As is sometimes the unfortunate case in the thriller-horror genre, the setup of promised greater things to come is far stronger than the final outcome. Such is the trap that "What Lies Beneath" falls into. The opening sixty minutes, which is primarily a one-character show, as we follow Claire through her lingering days at the house by herself, and the increasingly supernatural and frightening things that begin to occur to her, is somewhat deceptive, for when twists and characters are brought up in the film, they disappear almost as quickly as they appear. And the plot development concerning Claire's suspicions about her neighbors is only present to bide its time while it turns up the fire and reveals its more complicated and extravagant (but not necessarily more successful) master plan.

With the exception of possibly 1992's "Batman Returns," Michelle Pfeiffer has never been more confident and powerful in a performance as she is here. As the increasingly paranoid and scared Claire, Pfeiffer never overplays any of her scenes, appropriately donning a tricky balancing act between believing the things she sees, and wondering if she is possibly delusional. She is a sympathetic protagonist, a woman in her forties who begins to realize how she has traded in her chances as a great cellist for almost the last twenty years, to instead raise a family and support her husband's work. Seemingly setting itself up to be an allegory of a woman who comes to terms with the choices she has made in her life, but recognizes that it's never to late to start over, the film disappoints on this level also, once again not following through with a subplot it has brought up.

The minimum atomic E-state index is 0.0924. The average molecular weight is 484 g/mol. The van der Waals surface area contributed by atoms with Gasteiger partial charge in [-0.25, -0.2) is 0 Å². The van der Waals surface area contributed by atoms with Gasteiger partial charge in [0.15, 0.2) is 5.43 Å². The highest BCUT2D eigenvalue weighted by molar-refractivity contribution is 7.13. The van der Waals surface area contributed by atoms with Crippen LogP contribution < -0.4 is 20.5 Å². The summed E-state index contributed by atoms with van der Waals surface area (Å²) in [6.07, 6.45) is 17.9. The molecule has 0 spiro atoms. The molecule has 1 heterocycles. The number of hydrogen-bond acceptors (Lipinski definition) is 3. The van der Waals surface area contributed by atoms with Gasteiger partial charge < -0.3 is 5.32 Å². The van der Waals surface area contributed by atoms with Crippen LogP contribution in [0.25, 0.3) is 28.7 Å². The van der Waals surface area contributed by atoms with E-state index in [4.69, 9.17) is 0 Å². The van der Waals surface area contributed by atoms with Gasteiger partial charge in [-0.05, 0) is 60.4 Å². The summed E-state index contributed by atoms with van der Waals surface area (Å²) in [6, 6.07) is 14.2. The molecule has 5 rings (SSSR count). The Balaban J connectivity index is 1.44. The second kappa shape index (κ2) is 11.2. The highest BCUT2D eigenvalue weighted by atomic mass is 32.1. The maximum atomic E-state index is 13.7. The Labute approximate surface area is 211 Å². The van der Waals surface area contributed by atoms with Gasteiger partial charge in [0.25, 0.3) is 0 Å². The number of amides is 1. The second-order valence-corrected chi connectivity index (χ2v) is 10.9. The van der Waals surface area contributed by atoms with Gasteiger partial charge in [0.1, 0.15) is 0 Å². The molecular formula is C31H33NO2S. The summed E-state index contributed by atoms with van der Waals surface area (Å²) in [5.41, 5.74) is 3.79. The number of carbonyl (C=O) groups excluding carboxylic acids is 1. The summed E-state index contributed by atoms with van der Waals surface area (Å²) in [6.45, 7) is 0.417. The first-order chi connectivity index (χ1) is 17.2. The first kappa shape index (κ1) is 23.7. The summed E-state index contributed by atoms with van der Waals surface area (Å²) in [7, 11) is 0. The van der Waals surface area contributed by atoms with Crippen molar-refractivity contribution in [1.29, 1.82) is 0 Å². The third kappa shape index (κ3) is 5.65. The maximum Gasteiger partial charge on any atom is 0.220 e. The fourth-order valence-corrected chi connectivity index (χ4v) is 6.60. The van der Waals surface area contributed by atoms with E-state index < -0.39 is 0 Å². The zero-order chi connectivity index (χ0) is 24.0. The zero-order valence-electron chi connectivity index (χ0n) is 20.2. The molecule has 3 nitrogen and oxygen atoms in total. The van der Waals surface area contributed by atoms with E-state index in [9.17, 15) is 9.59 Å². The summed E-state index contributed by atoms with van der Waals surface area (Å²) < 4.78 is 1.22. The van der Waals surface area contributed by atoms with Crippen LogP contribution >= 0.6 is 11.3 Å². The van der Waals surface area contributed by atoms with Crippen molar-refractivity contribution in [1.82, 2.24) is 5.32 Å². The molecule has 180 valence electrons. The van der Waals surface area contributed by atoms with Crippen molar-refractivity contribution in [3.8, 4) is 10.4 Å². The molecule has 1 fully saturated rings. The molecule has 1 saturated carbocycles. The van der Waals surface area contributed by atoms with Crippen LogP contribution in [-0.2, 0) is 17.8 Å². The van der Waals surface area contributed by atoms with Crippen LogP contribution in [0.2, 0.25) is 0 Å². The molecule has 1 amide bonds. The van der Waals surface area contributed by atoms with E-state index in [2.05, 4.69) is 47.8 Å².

Although top-billed, Harrison Ford constantly plays second fiddle, but holds his own remarkably well in many of his scenes with the radiant Pfeiffer. Ford portrays Norman as a caring husband who, nonetheless, simply isn't around nearly enough, and has made many mistakes in his past that he regrets (one of which plays a key role in the film, as well as in the misleading advertising campaign).